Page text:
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Right-sized regulations needed for smaller financial institutions

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Simply because something works in other jurisdictions or other countries doesn’t necessarily mean it’s right for Ontario. And in many cases the same can be said for whether it is right for Canada.

Nowhere have we seen foreign pressure to act on perceived “issues” greater than in Canada’s – and Ontario’s – housing market and banking supervision. Much of the pressure came from the subprime mortgage crisis in the U.S. and, I believe, runaway imagination stemming from people taking the movie The Big Short as fact and not simply a Hollywood movie based on real events.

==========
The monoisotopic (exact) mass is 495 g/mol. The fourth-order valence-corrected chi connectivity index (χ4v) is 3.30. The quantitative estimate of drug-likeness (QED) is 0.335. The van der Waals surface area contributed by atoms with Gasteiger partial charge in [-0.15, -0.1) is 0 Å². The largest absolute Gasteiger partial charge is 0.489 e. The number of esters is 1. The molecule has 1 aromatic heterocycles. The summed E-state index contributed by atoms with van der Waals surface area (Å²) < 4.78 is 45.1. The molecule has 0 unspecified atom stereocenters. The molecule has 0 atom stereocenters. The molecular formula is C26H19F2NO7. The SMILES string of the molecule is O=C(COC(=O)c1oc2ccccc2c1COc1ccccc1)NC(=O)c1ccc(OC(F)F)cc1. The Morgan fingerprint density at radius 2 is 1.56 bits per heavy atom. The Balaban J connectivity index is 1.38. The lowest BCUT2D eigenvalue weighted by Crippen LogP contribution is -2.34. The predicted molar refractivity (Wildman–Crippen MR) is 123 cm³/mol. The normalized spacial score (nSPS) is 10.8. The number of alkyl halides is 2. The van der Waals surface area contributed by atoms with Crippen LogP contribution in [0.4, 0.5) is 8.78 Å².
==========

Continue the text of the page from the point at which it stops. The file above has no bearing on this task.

I say movie because most people who point to the issue have never read the book. But give it a read. It is a wonderful synopsis of what happened during the sub-prime mortgage crisis. That crisis had a major impact on the U.S. financial sector deregulated by former president Bill Clinton in the late-1990s. Other countries also followed that pattern, Canada did not and that is why we weathered the crisis better than almost anywhere.

While Canada was smart enough not to follow the U.S. in the 1990s, the same cannot be said today as the Canadian mortgage market has undergone massive upheaval since the U.S. created crisis in 2008. Everything from new stress testing rules, debt levels and arbitrary limits on how much of a house you can insure has led to massive tinkering of Canada’s housing market.